For Rob Amory and
Ken Ueno’s music sets up systems of multivalent resonance, combining sympathetic sources of expressive energy to catalyze new artistic possibilities, some predictable (by the composer), some serendipitous. These systems, or situations, or amalgams, begin with sound itself: Ueno pushes instruments beyond traditional performance methods to achieve sonic realities of visceral and evocative power. As a performer himself, a one-time rock guitarist and now a vocalist using extended throat-singing techniques, he anchors the musical gestures of his music in an awareness of the intense physical and emotional demands of performance. Ueno’s extraordinarily broad cultural interests, which include architecture, film, and other visual arts, literature, sociology and philosophy, and cuisine (the latter suggesting a concern for “applied” art), enrich the already lively musical details of his work. He continually seeks out, and is sought himself by, performers and collaborators who share his sense of challenge and exploration.
Ueno’s chamber concerto for violin and small ensemble Zetsu, composed for his longtime colleague Gabriela Diaz and for the San Francisco Contemporary Music Players (with which the composer has worked closely in recent years), continues his interest in what he calls “person-specific” works. These draw on the performance characteristics of particular performers, resulting in music rooted inextricably in personal relationships. As a vocalist, for example, he is his own most extreme case. His vocal concerto On a Sufficient Condition for Existence of Most Specific Hypothesis not only features the composer as soloist: the entire harmonic world of the orchestra is derived from the timbral qualities of the vocal part. His cello concerto Hapax Legomenon emerged organically from the possibilities of the two-bow cello technique of Frances-Marie Uitti. To date the most ambitious and contextually broad of these works is Ueno’s 2014 opera Gallo, composed for Boston’s Guerrilla Opera, in which his own libretto connects the 1755 Lisbon earthquake, Roman archaeology, 21st-century consumer culture, and the devastating 2011 Fukushima earthquake and tsunami. The bewilderingly diverse range of its music, tailored to the company and touching on Baroque pastiche, sultry torch-song, virtuosic modernism and the clash of equal-tempered and Bohlen-Pierce scales, miraculously coalesces into a coherently poignant whole.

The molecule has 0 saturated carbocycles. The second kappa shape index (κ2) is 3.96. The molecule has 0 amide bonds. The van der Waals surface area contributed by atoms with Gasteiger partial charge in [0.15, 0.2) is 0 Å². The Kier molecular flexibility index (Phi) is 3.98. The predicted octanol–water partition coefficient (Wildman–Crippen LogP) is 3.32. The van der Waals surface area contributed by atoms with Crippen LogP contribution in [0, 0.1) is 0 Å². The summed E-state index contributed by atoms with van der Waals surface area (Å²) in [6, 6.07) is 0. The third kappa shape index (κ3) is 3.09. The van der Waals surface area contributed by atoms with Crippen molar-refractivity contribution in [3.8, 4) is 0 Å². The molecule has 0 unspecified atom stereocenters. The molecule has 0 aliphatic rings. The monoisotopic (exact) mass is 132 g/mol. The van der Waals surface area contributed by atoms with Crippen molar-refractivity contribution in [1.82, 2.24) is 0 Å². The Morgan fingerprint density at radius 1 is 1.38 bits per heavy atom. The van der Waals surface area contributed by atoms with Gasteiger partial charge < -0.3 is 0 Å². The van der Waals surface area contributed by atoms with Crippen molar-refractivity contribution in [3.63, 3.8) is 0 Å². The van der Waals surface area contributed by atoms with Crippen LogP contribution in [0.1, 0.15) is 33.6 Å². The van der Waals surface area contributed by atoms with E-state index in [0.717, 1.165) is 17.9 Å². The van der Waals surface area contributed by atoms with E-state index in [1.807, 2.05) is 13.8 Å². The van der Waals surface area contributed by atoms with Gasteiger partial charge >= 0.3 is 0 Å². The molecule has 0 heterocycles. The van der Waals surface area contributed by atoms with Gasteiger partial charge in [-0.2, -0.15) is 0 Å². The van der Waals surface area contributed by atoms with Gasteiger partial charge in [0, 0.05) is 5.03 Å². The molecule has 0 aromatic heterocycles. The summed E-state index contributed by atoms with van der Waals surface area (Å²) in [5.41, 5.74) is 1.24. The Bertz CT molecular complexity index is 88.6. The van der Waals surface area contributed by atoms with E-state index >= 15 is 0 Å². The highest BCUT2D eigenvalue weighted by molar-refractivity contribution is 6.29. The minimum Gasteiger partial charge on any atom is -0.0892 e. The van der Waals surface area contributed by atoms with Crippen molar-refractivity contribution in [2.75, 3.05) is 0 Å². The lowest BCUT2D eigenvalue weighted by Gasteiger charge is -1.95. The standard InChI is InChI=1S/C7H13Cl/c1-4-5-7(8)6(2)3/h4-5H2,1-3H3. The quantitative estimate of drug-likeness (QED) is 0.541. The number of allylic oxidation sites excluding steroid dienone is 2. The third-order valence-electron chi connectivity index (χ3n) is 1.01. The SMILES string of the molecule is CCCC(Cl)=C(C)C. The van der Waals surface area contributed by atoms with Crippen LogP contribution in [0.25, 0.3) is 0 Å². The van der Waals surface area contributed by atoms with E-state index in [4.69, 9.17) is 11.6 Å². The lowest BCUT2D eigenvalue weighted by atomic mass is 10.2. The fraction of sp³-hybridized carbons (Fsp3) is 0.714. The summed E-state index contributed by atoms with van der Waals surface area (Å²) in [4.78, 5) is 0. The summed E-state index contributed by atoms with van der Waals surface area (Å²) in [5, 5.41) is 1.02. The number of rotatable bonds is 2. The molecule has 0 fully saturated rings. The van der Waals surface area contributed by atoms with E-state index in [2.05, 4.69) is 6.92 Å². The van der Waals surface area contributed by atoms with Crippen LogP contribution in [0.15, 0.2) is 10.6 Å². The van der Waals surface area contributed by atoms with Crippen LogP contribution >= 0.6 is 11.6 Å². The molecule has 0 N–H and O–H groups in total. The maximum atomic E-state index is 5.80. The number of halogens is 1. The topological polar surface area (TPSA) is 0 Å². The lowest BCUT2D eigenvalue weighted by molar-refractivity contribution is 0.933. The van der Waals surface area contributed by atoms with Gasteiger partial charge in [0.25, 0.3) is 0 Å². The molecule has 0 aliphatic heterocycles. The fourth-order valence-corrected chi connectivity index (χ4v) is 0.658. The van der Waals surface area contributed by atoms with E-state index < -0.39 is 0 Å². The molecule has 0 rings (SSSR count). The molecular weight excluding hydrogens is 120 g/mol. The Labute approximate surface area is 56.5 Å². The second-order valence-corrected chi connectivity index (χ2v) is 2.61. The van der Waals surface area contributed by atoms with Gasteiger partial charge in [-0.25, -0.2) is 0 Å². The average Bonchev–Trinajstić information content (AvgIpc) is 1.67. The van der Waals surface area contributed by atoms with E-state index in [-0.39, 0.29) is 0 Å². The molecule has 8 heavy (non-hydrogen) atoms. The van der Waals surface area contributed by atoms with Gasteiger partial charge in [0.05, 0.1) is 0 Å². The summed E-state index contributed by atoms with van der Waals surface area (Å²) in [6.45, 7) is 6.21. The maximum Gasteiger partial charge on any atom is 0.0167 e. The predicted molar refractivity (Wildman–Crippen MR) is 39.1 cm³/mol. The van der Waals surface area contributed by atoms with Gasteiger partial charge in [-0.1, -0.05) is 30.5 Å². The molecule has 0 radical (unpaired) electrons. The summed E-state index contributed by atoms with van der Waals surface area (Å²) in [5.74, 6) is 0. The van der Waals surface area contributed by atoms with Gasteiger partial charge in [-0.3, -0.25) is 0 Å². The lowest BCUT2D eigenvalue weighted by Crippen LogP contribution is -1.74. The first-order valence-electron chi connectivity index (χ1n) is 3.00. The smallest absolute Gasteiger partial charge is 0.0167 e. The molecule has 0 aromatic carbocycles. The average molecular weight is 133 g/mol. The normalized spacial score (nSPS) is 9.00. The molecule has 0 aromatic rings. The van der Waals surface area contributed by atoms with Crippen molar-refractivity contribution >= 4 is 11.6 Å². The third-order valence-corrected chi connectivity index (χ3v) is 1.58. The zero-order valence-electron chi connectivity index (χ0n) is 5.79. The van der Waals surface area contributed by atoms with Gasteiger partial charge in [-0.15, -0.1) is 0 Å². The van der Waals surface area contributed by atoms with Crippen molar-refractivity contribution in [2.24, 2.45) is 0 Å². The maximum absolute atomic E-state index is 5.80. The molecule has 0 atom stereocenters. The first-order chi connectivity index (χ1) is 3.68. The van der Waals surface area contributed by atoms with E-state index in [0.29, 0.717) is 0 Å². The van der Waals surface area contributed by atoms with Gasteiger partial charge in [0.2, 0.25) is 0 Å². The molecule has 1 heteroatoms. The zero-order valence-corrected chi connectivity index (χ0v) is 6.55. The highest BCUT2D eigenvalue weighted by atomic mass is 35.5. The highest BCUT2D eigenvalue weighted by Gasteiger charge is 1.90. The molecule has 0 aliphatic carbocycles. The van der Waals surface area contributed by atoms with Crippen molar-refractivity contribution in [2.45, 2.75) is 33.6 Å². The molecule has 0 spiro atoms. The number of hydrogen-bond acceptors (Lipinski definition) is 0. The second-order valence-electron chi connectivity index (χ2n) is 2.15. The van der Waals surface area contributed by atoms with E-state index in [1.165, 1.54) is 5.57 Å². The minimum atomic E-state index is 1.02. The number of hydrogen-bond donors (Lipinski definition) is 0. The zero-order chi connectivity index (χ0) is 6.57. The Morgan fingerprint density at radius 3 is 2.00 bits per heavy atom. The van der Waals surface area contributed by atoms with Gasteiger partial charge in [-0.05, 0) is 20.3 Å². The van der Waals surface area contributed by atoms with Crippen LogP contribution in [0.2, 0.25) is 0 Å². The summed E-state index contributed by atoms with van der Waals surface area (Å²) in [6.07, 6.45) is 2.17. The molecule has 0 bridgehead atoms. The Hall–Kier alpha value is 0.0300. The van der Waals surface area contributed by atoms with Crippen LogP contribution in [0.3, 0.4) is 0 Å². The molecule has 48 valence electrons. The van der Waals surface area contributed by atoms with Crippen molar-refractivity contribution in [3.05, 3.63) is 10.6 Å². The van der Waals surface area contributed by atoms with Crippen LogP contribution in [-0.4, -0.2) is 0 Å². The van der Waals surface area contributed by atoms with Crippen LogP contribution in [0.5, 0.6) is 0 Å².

Music of this kind is not without risk; in fact it cultivates and channels the energy of risk. Virtuosity, the necessity of close communication among players in an unusual musical environment, learning and artistically performing perhaps never-before-encountered techniques (and even pitches) creates a sense of living on the edge that positively energizes the players to strive beyond complacency. This energy is in turn transmitted, again positively, to the listener, who reaches a new level of understanding of the work’s joy and challenge. Zetsu takes its title from a 2003 art ceramic by the Japanese sculptor Nishida Jun (1977-2005), now in the collection of the Museum of Fine Arts in Boston. TenFourteen Project commissioner Rob Amory alerted Ueno to this piece, in which Nishida Jun createad a work of protean form, combining careful structure the chaotically amorphous results of experimental material and kiln techniques. The beautiful, enigmatic resulting pieces analogize processes of the formation of the earth itself. Nishida Jun’s willingness to push traditional ceramics beyond what could be considered failure was not only artistically but physically dangerous. At age twenty-eight, two years after the creation of Zetsu No. 8, he was killed in a kiln explosion while working with traditional potters on Bali.
In addition to a solo violin part that celebrates Diaz’s relationship to the violin—her extensive experience as a performer of new music as well as of standard repertoire—Zetsu generalizes the situation-specific idea with the creation of new instruments: percussion idiophones using microtonal tunings unique to the harmonic spectra of the piece, and the “hookah sax,” played via a tube inserted in its bell. Knowing his performers, Ueno taps into their senses of humor as well as of adventure. Formally, Zetsu pushes and pulls gestures and textures to extremes: the slowly evolving shimmer in the solo violin of the opening gives way to discrete, rhythmically clarified polyphony for the ensemble. The soloist returns with an intricate part ranging widely in articulation and tessitura, microtonal contours lending an organic, improvised, very human intensity.